|Article extrait du site Orphanews Europe|
Challenges to obtaining optimal rare disease therapy
An article that was published in the Proceedings of the Western Pharmacology Society, entitled Optimal therapy for rare disorders and genetic diseases: ethical and political challenges compares the definitions of rarity between the USA, Australia and the European Union and explores how variations in understanding terminology can impact scientific progress. Differences between the significance genetic predisposition is accorded pose similar obstacles. The author lists impediments blocking the process of treatment development for rare diseases that science alone cannot overcome. Most of these are well known to anyone working in the field. The author concludes that health technology assessment must encompass the values of the individual and the society and not be limited to an exclusively utilitarian perspective.
An ode to early failure (and to the critical path initiative of the FDA)
An article published recently in the Journal of Medicine and Philosophy considers how the US Food and Drug Administration (FDA) can best assist in the translation of medicinal products from bench to bedside. High R&D costs are forcing companies to make short-sighted business plans that often exclude the potentially risky breakthrough products that target rare diseases. The FDA’s critical path initiative, a programme designed to speed the development of drugs to market, is heralded as an instrument that aids companies navigate the rocky road leading to successful product development. To be more efficient, this initiative needs development tools that can better predict a drug development cycle and bring down research costs by allowing industry to identify product failures earlier. With an estimated 50% of drugs under development failing in Phase 3, the author considers the implications of helping companies fail earlier: a 10% improvement in predicting failure before clinical trials could save $100 million (€77 million) in development costs; shifting 5% of clinical failures from Phase 3 to Phase 1 would reduce out of pocket costs by $15–$20 million (€11-€15 million); and shifting one-fourth of failures from Phase 2 to Phase 1 would save $12–$21 million (€9-€16 million). To be most effective the critical path initiative and government regulatory agencies must achieve a complementary (versus competitive) working relationship. The author calls for continued and enhanced cooperation between regulators and industry, patient groups and legislators, and the FDA and European Medicines Agency (EMEA), in order to make the 21st century the “Biomedical Century”.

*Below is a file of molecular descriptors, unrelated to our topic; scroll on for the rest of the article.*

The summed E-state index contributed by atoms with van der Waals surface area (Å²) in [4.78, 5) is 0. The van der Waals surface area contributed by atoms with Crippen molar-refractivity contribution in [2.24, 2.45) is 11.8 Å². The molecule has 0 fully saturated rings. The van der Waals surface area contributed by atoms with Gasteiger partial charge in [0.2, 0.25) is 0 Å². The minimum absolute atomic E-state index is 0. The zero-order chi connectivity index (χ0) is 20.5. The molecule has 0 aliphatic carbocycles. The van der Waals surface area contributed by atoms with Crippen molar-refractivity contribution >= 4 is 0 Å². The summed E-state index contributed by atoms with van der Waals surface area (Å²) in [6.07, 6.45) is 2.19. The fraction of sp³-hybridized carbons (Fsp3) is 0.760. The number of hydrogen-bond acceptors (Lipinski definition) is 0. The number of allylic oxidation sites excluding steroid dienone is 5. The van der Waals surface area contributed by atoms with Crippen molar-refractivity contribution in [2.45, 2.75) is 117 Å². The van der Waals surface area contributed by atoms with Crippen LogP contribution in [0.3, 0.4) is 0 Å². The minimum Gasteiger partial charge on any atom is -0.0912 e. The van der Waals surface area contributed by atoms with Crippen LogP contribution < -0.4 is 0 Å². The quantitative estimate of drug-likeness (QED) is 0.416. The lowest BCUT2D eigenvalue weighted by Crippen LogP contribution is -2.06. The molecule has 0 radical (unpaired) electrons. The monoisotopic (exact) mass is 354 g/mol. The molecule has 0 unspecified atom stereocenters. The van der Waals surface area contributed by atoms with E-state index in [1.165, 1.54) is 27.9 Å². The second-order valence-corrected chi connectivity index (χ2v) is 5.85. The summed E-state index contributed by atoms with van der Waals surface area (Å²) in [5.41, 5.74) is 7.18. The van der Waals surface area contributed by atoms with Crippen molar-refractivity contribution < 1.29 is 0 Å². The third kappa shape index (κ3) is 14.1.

Now is the time for all good researchers to come to the aid of their patients
In a recent article published in the review Molecular Genetics and Metabolism, the authors describe Clinical research for rare disease: Opportunities, challenges, and solutions. Molecular genetics have characterised the cause of many rare diseases and provide unprecedented opportunities for identifying patients, determining phenotypes, and devising treatments to prevent, stabilise, or improve each disease. Rare disease research poses particular challenges to investigators, particularly in terms of designing clinical studies, accessing adequate funding, developing treatments, and training of clinical scientists. For trainees interested in finding a treatment for a rare disease, a commitment to longitudinal care of patients provides a base for the characterisation of phenotype and natural history, a stimulus for innovation, a target population for research and helps fund training and research. The authors describe how the scientific methodology, financial resources, and logistics of clinical research for rare diseases have changed dramatically in the past two decades, resulting both in increased understanding of the pathophysiology of these disorders and in benefits to patients and their families. Indeed, in their conclusion, the authors state that “although challenges specific to studying rare diseases remain, the opportunities for contributing to exciting scientific discoveries, forging successful research careers, and, most importantly, improving the lives of people with rare diseases have never been better”. Hooray!
Publisher: S. Karger AG (Switzerland)